Both red and caramel Labradoodles have two copies of a special gene called Recessive Yellow. It’s called recessive because it only affects coat color when a puppy inherits two copies of it – one from each of their parents. If they only inherit one copy, that copy sits silently into the background and doesn’t affect coat color at all. And it’s called ‘yellow’ because (unsurprisingly) it contains the genetic instructions for making yellow pigment.
But here’s where the magic happens. All Labradoodles also carry a set of genetic instructions to make either black or brown pigment. But not both. So:
- Labradoodle puppies who make yellow pigment and black pigment are red.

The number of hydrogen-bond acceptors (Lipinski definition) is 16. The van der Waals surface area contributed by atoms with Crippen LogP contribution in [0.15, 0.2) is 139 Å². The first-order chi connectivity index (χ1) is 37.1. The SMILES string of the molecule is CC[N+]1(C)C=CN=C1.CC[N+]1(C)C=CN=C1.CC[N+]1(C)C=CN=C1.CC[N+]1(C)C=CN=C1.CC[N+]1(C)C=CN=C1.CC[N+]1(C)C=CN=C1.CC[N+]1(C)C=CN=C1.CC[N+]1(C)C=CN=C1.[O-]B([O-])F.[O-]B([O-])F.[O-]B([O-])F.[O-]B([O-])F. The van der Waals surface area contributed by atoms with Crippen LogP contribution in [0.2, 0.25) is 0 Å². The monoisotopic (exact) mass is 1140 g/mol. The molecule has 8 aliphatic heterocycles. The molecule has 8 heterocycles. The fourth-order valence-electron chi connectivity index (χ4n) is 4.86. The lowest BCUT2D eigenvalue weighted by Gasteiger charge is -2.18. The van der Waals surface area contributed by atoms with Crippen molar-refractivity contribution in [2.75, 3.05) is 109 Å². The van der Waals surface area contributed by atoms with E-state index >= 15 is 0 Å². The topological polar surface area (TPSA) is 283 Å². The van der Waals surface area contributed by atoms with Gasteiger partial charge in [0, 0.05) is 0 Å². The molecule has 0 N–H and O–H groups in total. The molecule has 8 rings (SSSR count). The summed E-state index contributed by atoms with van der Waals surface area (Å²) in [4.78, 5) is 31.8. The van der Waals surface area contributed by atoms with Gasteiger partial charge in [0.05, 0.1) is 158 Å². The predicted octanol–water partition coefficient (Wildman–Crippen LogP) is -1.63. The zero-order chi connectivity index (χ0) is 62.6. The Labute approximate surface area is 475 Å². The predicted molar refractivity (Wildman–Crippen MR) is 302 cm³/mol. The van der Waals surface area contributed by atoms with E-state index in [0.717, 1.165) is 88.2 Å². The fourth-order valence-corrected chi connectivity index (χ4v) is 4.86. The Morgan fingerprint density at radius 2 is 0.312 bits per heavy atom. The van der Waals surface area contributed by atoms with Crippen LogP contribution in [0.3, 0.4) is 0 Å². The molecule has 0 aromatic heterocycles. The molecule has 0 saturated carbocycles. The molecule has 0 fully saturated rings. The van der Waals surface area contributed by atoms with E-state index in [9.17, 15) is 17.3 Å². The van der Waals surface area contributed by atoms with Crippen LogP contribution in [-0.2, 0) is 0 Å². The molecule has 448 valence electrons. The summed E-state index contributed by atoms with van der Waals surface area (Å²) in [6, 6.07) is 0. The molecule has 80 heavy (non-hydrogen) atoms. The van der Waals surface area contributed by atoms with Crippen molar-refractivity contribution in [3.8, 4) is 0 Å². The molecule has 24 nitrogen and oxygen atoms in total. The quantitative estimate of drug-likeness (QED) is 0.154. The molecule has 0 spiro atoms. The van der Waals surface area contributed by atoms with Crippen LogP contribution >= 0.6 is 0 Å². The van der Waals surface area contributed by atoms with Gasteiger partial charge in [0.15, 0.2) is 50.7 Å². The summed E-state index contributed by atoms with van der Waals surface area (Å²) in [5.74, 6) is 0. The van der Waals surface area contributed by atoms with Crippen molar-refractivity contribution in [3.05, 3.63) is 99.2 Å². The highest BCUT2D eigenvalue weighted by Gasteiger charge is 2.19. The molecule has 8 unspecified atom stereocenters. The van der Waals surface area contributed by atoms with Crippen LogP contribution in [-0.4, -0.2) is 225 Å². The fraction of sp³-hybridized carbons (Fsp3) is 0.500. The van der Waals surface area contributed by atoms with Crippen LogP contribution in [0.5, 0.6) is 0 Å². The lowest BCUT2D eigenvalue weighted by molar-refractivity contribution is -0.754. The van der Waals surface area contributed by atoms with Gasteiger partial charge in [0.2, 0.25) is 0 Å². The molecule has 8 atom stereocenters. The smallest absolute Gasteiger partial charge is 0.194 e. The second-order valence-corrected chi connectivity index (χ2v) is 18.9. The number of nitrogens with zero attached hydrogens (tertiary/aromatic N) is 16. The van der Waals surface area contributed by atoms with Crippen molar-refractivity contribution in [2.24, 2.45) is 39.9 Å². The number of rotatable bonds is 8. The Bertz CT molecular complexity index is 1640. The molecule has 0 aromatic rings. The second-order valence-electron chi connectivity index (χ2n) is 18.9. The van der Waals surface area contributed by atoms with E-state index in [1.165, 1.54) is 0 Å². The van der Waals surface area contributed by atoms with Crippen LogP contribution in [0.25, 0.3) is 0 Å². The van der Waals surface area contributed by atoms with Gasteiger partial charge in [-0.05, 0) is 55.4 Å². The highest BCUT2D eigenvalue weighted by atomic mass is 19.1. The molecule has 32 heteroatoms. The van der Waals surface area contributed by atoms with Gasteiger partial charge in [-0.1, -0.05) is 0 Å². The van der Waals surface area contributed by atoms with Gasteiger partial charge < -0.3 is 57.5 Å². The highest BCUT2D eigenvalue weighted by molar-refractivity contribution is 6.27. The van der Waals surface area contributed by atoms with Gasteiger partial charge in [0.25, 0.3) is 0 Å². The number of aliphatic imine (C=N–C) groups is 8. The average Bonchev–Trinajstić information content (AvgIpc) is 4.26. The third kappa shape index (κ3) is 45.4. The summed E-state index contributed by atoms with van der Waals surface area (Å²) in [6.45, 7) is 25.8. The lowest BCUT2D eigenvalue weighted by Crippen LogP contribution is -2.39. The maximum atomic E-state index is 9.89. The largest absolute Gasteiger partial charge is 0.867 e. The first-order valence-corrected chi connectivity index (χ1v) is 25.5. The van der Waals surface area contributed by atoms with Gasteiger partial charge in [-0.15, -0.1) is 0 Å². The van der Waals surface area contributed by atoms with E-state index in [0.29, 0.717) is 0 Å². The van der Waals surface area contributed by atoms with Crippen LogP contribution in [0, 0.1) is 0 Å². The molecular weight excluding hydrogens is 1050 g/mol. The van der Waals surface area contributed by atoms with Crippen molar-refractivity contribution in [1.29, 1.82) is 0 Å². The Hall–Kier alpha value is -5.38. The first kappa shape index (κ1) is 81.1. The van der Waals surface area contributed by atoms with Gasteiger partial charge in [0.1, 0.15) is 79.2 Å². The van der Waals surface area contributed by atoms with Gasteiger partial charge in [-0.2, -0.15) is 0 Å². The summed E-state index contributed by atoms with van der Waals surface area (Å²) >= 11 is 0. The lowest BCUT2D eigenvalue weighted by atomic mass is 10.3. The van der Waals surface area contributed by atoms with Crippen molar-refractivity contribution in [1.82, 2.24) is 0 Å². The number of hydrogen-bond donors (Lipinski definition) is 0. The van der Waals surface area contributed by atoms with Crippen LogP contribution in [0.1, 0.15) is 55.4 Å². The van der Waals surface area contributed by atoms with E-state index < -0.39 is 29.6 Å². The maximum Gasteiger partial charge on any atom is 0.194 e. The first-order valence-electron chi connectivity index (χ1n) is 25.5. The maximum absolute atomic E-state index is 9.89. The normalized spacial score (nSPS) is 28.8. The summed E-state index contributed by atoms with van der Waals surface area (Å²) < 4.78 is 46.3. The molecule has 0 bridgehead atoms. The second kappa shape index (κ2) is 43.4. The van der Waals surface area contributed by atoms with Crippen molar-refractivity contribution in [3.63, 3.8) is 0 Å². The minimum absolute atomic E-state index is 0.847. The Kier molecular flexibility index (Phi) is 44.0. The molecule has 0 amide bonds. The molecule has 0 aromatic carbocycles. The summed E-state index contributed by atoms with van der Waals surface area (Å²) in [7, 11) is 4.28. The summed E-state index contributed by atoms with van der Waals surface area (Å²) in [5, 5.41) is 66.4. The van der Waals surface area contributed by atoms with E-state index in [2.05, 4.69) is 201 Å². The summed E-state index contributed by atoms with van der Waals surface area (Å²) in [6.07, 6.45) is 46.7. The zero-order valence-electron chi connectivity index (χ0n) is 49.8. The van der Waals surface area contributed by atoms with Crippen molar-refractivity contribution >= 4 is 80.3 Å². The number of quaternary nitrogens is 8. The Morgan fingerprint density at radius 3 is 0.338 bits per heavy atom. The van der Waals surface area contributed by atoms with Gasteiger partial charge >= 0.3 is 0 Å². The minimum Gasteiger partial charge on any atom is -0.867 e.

- And Labradoodle puppies who make yellow pigment and brown pigment are caramel.
In either case, the exact shade of their fur varies depending on a range of other genes as well. But the color of their nose always reveals whether their coat is black-based or brown-based, and therefore whether they should properly be described as red, or caramel.
Red and white Australian Labradoodle dogs
Red Australian Labradoodle puppies with white patches of fur also carry White Spotting genes. There is thought to be a series of White Spotting genes. Alternative options in the series are responsible for white trim markings, particolor white markings, and extreme white markings.
Red Australian Labradoodle Temperament
So there are some pretty clever genes controlling Labradoodle coat color, but do any of them affect their personality too? The answer to this is apparently not. There is no genetic evidence or even anecdotal evidence that Australian Labradoodle color affects their temperament.